That's not the point I'm challenging though. I'm saying that reducing exposure under these conditions is detrimental.
I think Stephen agreed with me earlier so I'l try to present this argument against reduced exposure again. I might be wrong but I don't think so. CPorter has said he's interested in practicality. I'm simply challenging the logic of something he's occasionally doing in practice under high subject flare conditions.
Given a film, zero flare and fixed processing procedures, a characteristic curve is generated for the film. That is the curve under those conditions. It is independent of the exposure we decide to give. If we have a subject under these hypothetical conditions (say a grey scale), more exposure moves the subject up the curve. Less exposure moves the subject down the curve. But the curve does not change.
Repeat this under a high flare scenario. The effect of subject flare is reduced contrast. The lowest negative densities are affected most. All other things being equal, compared with the zero flare curve, non-image forming light (ie flare) causes both an increase in density, and reduced contrast for exposure values below around Zone V. That is now the characteristic curve we have to work with. It is independent of the exposure we decide to give the film. As in the no-flare scenario, giving more exposure moves the subject (suppose it is the grey scale again) up the curve. Less exposure moves it down the curve. The shape of the curve doesn't change. So, if we reduce exposure, all we are doing is moving more of the subject into the lower part of the curve - where contrast is lower. It's not helping anything. It's just reducing local contrast for more of the subject values.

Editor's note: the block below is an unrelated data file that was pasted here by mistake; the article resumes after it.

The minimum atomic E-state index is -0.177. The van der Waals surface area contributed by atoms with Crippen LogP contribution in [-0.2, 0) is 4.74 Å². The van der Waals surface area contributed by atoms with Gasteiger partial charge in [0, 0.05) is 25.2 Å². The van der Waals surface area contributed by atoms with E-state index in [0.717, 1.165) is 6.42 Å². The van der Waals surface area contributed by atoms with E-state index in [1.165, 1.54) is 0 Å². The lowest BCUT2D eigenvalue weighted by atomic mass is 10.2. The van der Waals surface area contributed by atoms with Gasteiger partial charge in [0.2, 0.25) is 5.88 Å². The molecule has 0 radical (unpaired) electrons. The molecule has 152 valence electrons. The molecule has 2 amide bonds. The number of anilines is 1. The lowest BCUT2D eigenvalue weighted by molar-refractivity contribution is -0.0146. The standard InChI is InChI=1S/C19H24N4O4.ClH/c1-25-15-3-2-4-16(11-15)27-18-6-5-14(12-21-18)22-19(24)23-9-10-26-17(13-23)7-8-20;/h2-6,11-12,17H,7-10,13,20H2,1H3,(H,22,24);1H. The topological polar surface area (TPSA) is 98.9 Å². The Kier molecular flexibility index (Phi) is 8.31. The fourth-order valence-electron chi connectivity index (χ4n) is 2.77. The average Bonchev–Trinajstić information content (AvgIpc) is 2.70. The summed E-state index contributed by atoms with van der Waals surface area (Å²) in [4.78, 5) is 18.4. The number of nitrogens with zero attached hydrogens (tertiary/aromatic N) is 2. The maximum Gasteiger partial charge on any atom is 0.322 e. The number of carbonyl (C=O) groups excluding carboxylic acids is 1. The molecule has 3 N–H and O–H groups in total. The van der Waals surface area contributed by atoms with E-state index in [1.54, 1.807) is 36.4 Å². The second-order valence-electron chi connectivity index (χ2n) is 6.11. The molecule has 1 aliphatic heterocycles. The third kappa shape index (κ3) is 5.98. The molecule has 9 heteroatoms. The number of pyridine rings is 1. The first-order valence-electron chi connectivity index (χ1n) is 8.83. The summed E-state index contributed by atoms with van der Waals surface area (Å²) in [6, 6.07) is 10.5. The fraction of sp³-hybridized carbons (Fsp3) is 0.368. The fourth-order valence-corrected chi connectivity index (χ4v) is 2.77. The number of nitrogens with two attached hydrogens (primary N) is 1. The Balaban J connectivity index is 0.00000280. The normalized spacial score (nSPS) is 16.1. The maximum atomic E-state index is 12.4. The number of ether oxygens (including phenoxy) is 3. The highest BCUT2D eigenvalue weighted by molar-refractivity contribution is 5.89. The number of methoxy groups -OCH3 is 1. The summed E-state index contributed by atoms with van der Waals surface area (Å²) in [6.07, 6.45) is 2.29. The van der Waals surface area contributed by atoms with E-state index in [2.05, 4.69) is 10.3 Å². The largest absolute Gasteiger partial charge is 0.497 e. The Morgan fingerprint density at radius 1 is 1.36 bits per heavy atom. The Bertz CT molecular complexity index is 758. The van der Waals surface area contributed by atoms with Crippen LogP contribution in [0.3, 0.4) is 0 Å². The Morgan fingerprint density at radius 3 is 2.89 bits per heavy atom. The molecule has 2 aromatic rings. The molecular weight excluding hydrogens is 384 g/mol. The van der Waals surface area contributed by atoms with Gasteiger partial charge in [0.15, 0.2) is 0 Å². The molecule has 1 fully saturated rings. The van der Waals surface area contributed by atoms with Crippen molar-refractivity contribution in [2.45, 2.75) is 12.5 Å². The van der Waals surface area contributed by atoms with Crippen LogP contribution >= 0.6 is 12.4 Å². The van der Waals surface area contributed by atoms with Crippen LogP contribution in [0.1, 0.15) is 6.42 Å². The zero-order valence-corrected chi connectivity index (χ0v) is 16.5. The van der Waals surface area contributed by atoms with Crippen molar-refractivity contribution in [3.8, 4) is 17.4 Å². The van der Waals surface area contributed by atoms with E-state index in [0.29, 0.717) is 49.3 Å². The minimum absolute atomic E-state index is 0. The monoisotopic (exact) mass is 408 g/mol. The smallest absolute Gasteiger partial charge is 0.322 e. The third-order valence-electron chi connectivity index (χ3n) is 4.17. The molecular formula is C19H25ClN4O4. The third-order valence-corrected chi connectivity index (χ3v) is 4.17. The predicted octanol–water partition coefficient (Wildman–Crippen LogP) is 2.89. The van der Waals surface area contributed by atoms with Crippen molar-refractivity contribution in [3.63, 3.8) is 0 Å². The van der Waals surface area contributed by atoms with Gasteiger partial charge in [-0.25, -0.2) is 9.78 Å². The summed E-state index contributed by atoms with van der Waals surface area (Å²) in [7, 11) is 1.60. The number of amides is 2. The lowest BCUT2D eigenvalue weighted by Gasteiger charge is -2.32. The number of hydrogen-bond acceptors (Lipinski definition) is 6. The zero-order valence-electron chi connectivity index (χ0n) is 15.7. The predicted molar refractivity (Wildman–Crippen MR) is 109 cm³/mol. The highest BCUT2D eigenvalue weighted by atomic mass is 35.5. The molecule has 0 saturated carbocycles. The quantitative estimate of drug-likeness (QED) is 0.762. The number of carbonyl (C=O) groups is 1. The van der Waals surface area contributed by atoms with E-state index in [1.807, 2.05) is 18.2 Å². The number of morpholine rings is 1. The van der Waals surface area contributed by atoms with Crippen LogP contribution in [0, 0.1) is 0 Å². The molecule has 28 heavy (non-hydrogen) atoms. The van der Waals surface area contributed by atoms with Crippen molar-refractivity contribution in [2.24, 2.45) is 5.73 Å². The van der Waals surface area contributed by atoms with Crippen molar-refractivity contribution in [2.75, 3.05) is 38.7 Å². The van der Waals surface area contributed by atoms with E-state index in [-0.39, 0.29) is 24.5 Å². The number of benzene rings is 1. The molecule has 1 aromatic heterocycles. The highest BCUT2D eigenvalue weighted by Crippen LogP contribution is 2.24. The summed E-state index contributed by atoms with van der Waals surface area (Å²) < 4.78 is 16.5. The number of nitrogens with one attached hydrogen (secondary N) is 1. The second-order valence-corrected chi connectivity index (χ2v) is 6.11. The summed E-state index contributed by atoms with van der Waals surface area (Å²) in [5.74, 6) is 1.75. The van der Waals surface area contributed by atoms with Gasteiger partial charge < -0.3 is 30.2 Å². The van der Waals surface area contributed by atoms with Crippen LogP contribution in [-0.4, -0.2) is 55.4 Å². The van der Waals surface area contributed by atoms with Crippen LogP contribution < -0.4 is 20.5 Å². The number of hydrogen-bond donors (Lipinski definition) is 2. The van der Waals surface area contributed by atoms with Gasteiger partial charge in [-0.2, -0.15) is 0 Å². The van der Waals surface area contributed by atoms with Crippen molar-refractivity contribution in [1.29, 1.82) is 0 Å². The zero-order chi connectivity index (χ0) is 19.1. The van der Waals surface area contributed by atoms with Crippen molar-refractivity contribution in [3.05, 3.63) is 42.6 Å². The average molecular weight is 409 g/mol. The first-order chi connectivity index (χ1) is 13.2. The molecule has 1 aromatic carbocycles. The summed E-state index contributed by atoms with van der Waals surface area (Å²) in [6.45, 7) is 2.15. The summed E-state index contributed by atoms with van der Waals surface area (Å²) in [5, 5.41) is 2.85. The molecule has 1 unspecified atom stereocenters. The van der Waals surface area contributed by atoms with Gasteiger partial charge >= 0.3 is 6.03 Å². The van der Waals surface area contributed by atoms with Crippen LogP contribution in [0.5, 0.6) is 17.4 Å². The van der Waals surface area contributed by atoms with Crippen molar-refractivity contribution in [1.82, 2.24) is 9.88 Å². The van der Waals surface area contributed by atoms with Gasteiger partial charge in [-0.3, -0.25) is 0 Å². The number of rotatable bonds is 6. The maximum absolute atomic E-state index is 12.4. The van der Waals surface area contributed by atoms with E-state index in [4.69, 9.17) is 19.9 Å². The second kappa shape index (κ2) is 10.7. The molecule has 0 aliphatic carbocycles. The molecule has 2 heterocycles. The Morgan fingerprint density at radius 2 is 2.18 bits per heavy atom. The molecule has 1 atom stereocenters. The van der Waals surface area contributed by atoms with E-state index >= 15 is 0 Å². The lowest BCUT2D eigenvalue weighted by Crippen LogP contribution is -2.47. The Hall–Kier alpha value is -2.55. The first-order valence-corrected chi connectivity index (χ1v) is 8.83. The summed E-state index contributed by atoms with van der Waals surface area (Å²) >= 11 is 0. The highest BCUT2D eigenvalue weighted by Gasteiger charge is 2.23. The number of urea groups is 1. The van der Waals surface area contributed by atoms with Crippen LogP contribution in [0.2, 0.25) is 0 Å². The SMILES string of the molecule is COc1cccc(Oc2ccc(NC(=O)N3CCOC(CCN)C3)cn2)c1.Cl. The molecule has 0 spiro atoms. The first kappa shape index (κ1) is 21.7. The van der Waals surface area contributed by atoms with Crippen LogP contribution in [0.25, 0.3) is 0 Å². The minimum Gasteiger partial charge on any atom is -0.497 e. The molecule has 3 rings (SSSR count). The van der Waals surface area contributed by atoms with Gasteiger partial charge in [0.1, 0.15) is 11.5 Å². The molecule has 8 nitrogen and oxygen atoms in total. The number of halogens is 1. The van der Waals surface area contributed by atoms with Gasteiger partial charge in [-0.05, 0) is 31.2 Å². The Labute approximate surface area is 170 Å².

I'm simplifying here, but perhaps the key point that's being lost is that the flare light that "lifts" the shadow values is non-image forming light.
So I'll ask again - what is the purpose of giving less exposure? You might have a shorter print exposure time, but reduced local contrast in the shadow values in the negative - not a good thing from a Zone System perspective.
So I actually disagree with the notion effective speed is increased by flare effects. Perhaps the speed "point" is increased, but local contrast in the shadows is decreased. If speed is a means to an end (ie sufficient local contrast in the shadows), we've lost more than we've gained, and this is compounded by reducing exposure.
Andreas - you are not alone. I'm getting a little better at this (slowly) but I still often get lost in the various charts, diagrams etc. Stephen and Bill are much better at this than I am. I need to take a few days and slowly go through Stephen's stuff (not just this thread but several others).
Last edited by Michael R 1974; 01-29-2013 at 07:40 AM. Click to view previous post history.